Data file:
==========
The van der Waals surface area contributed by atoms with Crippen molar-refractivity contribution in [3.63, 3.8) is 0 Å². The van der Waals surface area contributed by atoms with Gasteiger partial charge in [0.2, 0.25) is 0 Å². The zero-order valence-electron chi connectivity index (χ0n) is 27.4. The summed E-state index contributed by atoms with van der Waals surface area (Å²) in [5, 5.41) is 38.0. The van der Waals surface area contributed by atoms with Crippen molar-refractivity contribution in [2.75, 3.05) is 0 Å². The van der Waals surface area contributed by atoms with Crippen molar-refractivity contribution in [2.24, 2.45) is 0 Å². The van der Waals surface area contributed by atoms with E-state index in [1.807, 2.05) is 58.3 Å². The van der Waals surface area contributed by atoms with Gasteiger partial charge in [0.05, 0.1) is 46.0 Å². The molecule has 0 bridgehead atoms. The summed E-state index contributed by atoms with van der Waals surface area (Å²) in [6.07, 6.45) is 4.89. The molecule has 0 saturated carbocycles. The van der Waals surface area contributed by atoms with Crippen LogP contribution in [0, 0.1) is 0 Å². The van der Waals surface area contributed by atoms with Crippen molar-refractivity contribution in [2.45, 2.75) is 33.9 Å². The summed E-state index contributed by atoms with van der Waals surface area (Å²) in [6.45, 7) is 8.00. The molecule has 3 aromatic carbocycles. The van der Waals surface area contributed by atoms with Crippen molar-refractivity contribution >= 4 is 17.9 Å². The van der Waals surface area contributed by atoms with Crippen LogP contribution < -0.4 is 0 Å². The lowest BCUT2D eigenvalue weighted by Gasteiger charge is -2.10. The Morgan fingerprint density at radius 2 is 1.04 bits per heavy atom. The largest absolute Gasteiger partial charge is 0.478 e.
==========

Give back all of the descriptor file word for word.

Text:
The van der Waals surface area contributed by atoms with Crippen molar-refractivity contribution in [3.63, 3.8) is 0 Å². The van der Waals surface area contributed by atoms with Gasteiger partial charge in [0.2, 0.25) is 0 Å². The zero-order valence-electron chi connectivity index (χ0n) is 27.4. The summed E-state index contributed by atoms with van der Waals surface area (Å²) in [5, 5.41) is 38.0. The van der Waals surface area contributed by atoms with Crippen molar-refractivity contribution in [2.75, 3.05) is 0 Å². The van der Waals surface area contributed by atoms with Crippen molar-refractivity contribution in [2.24, 2.45) is 0 Å². The van der Waals surface area contributed by atoms with E-state index in [1.807, 2.05) is 58.3 Å². The van der Waals surface area contributed by atoms with Gasteiger partial charge in [0.05, 0.1) is 46.0 Å². The molecule has 0 bridgehead atoms. The summed E-state index contributed by atoms with van der Waals surface area (Å²) in [6.07, 6.45) is 4.89. The molecule has 0 saturated carbocycles. The van der Waals surface area contributed by atoms with Crippen LogP contribution in [0, 0.1) is 0 Å². The van der Waals surface area contributed by atoms with Crippen molar-refractivity contribution in [2.45, 2.75) is 33.9 Å². The summed E-state index contributed by atoms with van der Waals surface area (Å²) in [6.45, 7) is 8.00. The molecule has 3 aromatic carbocycles. The van der Waals surface area contributed by atoms with Crippen molar-refractivity contribution >= 4 is 17.9 Å². The van der Waals surface area contributed by atoms with Crippen LogP contribution < -0.4 is 0 Å². The lowest BCUT2D eigenvalue weighted by Gasteiger charge is -2.10. The Morgan fingerprint density at radius 2 is 1.04 bits per heavy atom. The largest absolute Gasteiger partial charge is 0.478 e.